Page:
Vinette Robinson and Stephen Graham struggle to hold an under pressure restaurant together in Boiling Point
Expanded from a 22-minute short film made a few years previously, Philip Barantini’s film is shot in one 93-minute continuous take that starts with Andy’s (late) arrival at the restaurant and takes us through a night’s service. There are some films where this one-take device seems like a gimmick – but here it’s an essential part of the success of the film. Following all this in real time, with no single break or cut away, is like taking part in a giant panic attack. I can genuinely think of few films that were as tense as this one. There is a sweaty, edge-of-the-seat panic about the entire film that means you spend its entire runtime biting your fingernails, waiting for something to go wrong.
And there are so many potential disasters teed up. It’s a sign of the film’s intelligent, skilfully swift construction that all of these are established with minimum dialogue – and not all of them lead to disaster – but in short order we see not only the tensions among the staff (the disaffected junior chefs, the under-pressure waiting staff), but also a bullying Dad intent on making trouble on table 7, a drunken gaggle of ladies on a night out, a group of self-proclaimed social media influencers demanding off-the-menu treatment, a woman with a nut allergy that’s not correctly recorded on the ordering system, and that celebrity chef and the food critic he’s bought with him for dinner.
All this is of course bubbling up and hammering into an already deeply-under-pressure Andy, played with great skill by Stephen Graham, who has mastered these terminally weak alpha-males. Andy is the unknowing root cause of many of the problems. The restaurant’s health rating has dropped solely (as explained by a patronising but well-meaning health inspector, while Andy sits through the conversation like a sullen child who’s been caught cheating on his homework) because his lack of essential record keeping has made it impossible for it to be scored higher. Nevertheless, Andy lashes out at his junior chefs for the minor infractions also recorded, as if they were to blame.
Grasping a water bottle that he suspiciously swigs from almost non-stop, Andy has ceased leading in the kitchen: stock orders are not made, junior staff are either unsupported or allowed to shirk their duties (a kitchen hand is delivering the bare minimum, spending most of the shift on the phone or scoring drugs in the car park). Andy barely prepares any food and largely avoids any communication with his game-faced-but-deeply-out-of-her-depth restaurant manager Beth (an all-business Alice Feetham, trying to cover a rising sense of panic and a desperate need to be liked).
Kitchen command has effectively shifted to his deputy chef Carly, superbly played by Vinette Robinson. Calm, authoritative and supportive of the junior staff, Carly is just about holding the operation together by her fingertips, but even she has clearly had enough. There is a scintillating, hands-over-the-mouth dressing down she hands out to Beth – who she furiously points out doesn’t even realise all the things she doesn’t know – which feels like months of stress and frustration bursting out with carefully thought-out, inexorable, calm fury.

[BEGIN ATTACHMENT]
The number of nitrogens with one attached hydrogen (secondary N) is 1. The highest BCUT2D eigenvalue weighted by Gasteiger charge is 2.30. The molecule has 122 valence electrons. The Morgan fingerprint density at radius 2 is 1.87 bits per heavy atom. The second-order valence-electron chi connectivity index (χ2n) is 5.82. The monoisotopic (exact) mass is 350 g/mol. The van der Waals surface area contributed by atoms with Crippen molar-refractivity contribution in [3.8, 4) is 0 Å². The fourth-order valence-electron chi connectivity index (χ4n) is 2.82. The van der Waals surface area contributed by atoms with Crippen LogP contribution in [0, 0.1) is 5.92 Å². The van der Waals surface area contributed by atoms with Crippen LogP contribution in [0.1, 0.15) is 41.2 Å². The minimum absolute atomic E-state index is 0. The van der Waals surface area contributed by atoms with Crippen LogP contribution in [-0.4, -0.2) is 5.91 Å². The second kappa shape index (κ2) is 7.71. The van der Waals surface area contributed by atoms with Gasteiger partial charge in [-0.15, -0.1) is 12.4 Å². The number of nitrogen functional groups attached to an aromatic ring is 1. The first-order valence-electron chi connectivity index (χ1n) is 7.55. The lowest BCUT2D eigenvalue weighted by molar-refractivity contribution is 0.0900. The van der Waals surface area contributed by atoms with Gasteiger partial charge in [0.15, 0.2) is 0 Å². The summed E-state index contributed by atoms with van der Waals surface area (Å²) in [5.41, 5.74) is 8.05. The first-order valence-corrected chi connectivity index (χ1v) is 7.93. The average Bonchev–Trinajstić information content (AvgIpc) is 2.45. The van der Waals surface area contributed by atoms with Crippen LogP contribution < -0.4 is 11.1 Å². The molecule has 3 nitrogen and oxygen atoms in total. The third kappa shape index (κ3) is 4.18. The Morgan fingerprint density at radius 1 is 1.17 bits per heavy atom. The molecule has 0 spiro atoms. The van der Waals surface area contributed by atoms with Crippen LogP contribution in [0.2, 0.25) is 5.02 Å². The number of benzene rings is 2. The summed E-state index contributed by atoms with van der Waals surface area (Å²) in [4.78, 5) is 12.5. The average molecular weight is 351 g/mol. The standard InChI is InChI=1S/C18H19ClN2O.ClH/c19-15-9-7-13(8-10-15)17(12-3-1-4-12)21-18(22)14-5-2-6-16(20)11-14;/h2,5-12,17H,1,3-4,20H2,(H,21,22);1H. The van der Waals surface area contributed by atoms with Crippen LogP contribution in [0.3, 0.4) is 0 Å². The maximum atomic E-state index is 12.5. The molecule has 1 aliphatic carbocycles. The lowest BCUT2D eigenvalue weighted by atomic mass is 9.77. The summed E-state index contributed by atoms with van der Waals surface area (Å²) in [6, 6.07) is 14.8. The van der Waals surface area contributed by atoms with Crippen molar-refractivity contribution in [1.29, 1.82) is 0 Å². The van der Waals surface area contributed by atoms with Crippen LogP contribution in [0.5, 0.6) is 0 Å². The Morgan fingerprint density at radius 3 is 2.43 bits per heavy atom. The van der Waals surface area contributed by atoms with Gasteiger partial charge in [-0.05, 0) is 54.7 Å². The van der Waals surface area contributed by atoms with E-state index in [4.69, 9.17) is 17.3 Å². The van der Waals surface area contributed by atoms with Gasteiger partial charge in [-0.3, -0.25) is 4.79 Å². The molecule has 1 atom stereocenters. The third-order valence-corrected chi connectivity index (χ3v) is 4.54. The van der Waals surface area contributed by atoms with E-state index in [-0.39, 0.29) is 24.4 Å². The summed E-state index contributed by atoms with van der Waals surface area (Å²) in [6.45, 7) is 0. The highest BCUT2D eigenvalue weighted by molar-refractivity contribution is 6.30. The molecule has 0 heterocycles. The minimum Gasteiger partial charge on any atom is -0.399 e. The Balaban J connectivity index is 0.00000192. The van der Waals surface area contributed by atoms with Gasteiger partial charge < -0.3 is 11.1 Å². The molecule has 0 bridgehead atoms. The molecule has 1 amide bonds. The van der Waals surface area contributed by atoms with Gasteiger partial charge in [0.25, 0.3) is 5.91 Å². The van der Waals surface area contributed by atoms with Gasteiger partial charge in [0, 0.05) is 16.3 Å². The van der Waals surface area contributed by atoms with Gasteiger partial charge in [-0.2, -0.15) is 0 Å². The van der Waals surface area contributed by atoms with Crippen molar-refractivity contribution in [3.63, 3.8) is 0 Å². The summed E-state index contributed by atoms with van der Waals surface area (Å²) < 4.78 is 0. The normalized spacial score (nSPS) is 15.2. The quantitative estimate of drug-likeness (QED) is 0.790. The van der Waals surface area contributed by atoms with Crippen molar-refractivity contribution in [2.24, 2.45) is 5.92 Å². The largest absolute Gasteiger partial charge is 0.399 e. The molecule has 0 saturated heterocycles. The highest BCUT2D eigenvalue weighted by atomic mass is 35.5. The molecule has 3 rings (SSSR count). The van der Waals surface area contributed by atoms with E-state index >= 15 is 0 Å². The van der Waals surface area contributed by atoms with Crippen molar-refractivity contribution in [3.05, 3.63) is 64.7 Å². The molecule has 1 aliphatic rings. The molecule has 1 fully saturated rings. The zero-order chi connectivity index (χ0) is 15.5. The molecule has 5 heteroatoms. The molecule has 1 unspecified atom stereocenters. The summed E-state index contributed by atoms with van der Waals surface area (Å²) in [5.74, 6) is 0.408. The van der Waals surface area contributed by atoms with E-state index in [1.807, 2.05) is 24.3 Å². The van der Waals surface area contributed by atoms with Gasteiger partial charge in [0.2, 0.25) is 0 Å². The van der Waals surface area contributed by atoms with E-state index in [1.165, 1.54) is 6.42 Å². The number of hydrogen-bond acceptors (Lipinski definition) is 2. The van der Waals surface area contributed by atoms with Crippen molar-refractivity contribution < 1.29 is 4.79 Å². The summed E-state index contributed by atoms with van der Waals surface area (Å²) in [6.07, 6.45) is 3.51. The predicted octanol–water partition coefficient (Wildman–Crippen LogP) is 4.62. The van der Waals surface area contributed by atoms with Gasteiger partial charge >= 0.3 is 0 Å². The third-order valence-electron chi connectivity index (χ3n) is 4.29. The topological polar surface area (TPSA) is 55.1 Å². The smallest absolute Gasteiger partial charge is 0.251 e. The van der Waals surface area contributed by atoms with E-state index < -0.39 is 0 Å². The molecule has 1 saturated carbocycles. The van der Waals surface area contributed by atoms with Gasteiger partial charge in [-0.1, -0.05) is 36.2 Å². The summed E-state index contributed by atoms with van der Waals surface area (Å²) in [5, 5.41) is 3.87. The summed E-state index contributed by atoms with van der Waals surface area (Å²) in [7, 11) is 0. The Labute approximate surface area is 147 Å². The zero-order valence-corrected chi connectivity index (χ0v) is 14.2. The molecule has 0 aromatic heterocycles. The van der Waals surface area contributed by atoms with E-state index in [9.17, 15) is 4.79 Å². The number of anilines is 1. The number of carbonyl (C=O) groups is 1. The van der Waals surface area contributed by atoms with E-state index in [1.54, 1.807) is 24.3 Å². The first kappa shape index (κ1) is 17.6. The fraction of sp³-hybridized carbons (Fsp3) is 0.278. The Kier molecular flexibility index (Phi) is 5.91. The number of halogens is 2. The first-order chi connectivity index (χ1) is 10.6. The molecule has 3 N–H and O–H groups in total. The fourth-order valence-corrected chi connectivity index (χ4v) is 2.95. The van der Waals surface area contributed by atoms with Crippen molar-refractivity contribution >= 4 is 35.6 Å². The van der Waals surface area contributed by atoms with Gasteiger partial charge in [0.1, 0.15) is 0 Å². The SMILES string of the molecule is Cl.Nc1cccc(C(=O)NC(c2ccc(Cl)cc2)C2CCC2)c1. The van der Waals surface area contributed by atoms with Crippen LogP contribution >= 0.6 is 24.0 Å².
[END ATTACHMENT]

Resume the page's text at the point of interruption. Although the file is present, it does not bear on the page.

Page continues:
Just as pissed off is meat specialist Freeman (a brilliantly surly and resentful Ray Panthaki) who has had enough of cleaning up after Andy’s poor preparation and Beth’s greater interest in social media promotion rather than running a restaurant. The kitchen is full of careful character stories that swirl around the edges of the story, as the camera moves seamlessly from location to location. There is a beautifully done early scene between Hannah Walter’s motherly dessert chef and her young apprentice that literally brought tears to my eyes for its warmth and humanity.
Out front we wait for the inevitable cataclysm to take place. There to see it is Jason Flemyng’s smugly passive aggressive Alastair, mouthing platitudes about how he’s there to support Andy, while taking credit for his menu, mocking the set-up and pontificating about how he would improve every single dish. But even he is at breaking point, as later developments show.
All of this is built up by the single-take effect. Whenever the camera goes somewhere, we know that no second will be wasted and we are set to see something potentially dramatic. We begin to dread every time a young black teenage waitress heads back to table 7, where the customer doesn’t want her touching his glass and plates. Every return to the kitchen brings the sweat of wondering if a fatal mistake will take place. With the camera weaving around, following the action and moving seamlessly (but with obviously a huge amount of forethought) from place to place, this is brilliantly shot film where the one-take effect adds immeasurably to the pressure cooker effect.
Despite this, the final ending doesn’t quite land with the impact it should. But you can forgive it a great deal for the tense, gripping ride you follow to get there. The cast are all faultless – and often even more than that – and the direction is spot-on. This film is an unsung triumph – it should get a lot more recognition.